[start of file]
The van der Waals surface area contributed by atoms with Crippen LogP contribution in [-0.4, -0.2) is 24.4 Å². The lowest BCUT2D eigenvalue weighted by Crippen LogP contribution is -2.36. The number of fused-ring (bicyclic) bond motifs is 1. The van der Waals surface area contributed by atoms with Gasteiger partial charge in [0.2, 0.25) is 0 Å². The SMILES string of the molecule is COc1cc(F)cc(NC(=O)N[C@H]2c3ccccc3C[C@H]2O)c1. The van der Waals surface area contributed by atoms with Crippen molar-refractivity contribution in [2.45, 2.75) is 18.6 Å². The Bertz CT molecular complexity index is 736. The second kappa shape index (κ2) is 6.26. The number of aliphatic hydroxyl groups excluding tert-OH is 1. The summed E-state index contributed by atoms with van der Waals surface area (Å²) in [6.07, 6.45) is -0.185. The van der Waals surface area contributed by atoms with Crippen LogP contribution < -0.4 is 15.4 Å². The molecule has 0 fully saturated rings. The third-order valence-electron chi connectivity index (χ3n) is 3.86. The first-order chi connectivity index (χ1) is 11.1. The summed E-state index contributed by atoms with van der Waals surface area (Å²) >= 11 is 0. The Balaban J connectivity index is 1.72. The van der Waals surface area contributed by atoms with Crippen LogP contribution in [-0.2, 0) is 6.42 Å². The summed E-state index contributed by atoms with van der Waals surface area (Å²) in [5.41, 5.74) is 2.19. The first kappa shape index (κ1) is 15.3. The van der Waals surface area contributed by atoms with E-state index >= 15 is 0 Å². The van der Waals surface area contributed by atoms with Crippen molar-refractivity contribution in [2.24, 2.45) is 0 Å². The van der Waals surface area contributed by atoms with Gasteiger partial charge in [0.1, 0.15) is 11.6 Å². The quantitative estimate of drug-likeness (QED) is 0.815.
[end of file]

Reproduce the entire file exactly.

The van der Waals surface area contributed by atoms with Crippen LogP contribution in [-0.4, -0.2) is 24.4 Å². The lowest BCUT2D eigenvalue weighted by Crippen LogP contribution is -2.36. The number of fused-ring (bicyclic) bond motifs is 1. The van der Waals surface area contributed by atoms with Gasteiger partial charge in [0.2, 0.25) is 0 Å². The SMILES string of the molecule is COc1cc(F)cc(NC(=O)N[C@H]2c3ccccc3C[C@H]2O)c1. The van der Waals surface area contributed by atoms with Crippen molar-refractivity contribution in [2.45, 2.75) is 18.6 Å². The Bertz CT molecular complexity index is 736. The second kappa shape index (κ2) is 6.26. The number of aliphatic hydroxyl groups excluding tert-OH is 1. The summed E-state index contributed by atoms with van der Waals surface area (Å²) in [6.07, 6.45) is -0.185. The van der Waals surface area contributed by atoms with Crippen LogP contribution < -0.4 is 15.4 Å². The molecule has 0 fully saturated rings. The third-order valence-electron chi connectivity index (χ3n) is 3.86. The first-order chi connectivity index (χ1) is 11.1. The summed E-state index contributed by atoms with van der Waals surface area (Å²) >= 11 is 0. The Balaban J connectivity index is 1.72. The van der Waals surface area contributed by atoms with Crippen LogP contribution in [-0.2, 0) is 6.42 Å². The summed E-state index contributed by atoms with van der Waals surface area (Å²) in [5.41, 5.74) is 2.19. The first kappa shape index (κ1) is 15.3. The van der Waals surface area contributed by atoms with E-state index >= 15 is 0 Å². The van der Waals surface area contributed by atoms with Crippen molar-refractivity contribution in [2.24, 2.45) is 0 Å². The van der Waals surface area contributed by atoms with Gasteiger partial charge in [0.1, 0.15) is 11.6 Å². The quantitative estimate of drug-likeness (QED) is 0.815.